Ease into routine
Slowly returning to a regular routine will also make life easier. We have been sleeping past midnight and waking up late, eating at odd times and generally just chilling. Try pulling back bedtime by an hour every few days until school starts. The American Association of Pediatrics recommends that toddlers 1-3 years need 12-14 hours of sleep, children 3-5 years of age should average about 11-13 hours, School-aged children need 10-11 hours and teenagers need at least 9 hours.
Time their time
Studies also show that students lose 2-3 months’ worth of learning over the summer. That means that even though your child went to school from September to June it would be like they went to school September to March. So it’s time to curb their device usage. Start limiting their screen time. There are many great apps such as ‘Screen Time’ which can actually lock a child out after a certain set period of time of usage. I use this with my daughter and it works really well. It’s set for an hour a day then it locks her out for everything except phone calls.
Make sure they study 20 minutes daily. More if they are older. This will get them ready to concentrate on their work and in ‘school mode’. A good idea would be to have them write about their summer holidays. It will get them thinking and spelling. Go over their multiplication tables by holding skittle contests. A skittle for whoever gets the answer right. This would be a great time to go over those activity books that we discussed above. You could do the ones from last year. I never let my kids write in the books but they worked on paper as I have 2 kids close in age and wanted them to be able to reuse the book. You can also find worksheets online. It doesn’t have to be much and the holiday is not over but a little will go a long way. This is actually something they should do all year round.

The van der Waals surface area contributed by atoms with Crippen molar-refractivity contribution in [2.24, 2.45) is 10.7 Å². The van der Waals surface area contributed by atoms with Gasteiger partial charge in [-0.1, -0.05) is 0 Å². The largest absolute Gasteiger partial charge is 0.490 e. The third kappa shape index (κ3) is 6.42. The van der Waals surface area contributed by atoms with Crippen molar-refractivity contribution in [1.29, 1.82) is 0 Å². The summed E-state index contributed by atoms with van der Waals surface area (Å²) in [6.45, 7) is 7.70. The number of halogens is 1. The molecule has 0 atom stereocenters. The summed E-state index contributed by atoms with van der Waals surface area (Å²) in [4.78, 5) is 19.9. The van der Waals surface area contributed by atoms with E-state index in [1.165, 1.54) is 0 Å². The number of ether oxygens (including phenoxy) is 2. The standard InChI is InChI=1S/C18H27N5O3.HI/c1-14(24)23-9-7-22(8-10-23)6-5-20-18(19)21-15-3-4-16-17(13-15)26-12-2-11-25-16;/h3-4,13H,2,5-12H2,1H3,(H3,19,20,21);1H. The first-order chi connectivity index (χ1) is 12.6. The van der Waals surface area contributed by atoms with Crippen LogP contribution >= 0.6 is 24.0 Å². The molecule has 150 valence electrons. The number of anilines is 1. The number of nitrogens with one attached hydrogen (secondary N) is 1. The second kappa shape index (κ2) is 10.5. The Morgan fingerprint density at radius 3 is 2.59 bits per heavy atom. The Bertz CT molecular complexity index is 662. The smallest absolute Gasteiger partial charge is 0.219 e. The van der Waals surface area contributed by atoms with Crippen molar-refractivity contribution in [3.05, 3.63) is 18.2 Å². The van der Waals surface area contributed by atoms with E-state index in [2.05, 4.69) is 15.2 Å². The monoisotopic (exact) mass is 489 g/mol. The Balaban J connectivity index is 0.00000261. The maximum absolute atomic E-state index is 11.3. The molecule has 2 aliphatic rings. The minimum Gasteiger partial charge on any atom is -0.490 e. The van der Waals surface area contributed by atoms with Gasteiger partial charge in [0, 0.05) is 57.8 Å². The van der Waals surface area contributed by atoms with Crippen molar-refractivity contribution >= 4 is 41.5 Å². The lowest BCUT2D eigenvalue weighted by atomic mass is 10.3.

Put meal times and the socialising on a time table too. Start talking to them about expectations about the coming year. If it’s an EQAO year, or new high school it’s good to talk those things out. I am constantly telling my daughter to brace herself from an onslaught of work and other temptations as she enters high school. Talk to them about school and morning routines. Laying clothes out the night before, how they will be getting to and from school and who with. If you car pool or use the bus make sure you have the scheduling all planned out well ahead of time. If you have been helping little ones in the toilet over the summer now would be the time to have them start going independently again.
Don’t stress yourself. The first day of school is always a fun and exciting one. If you didn’t get everything done or didn’t have a change to buy something it’s alright. There is nothing that the kids can’t do without initially. Slowly you can fill in the gaps of what you need to do.
About the author:
Muneezah Jawad is the social media manager at MuslimMoms.ca and a veteran back to school survivor for the past many years.
Tell us how you have gotten your family ready for September. Do you have any tips for us? Do let us know how your first day went. Most importantly don’t forget to breathe a sigh or relief and lay back with a cup of coffee and enjoy your first day of school morning.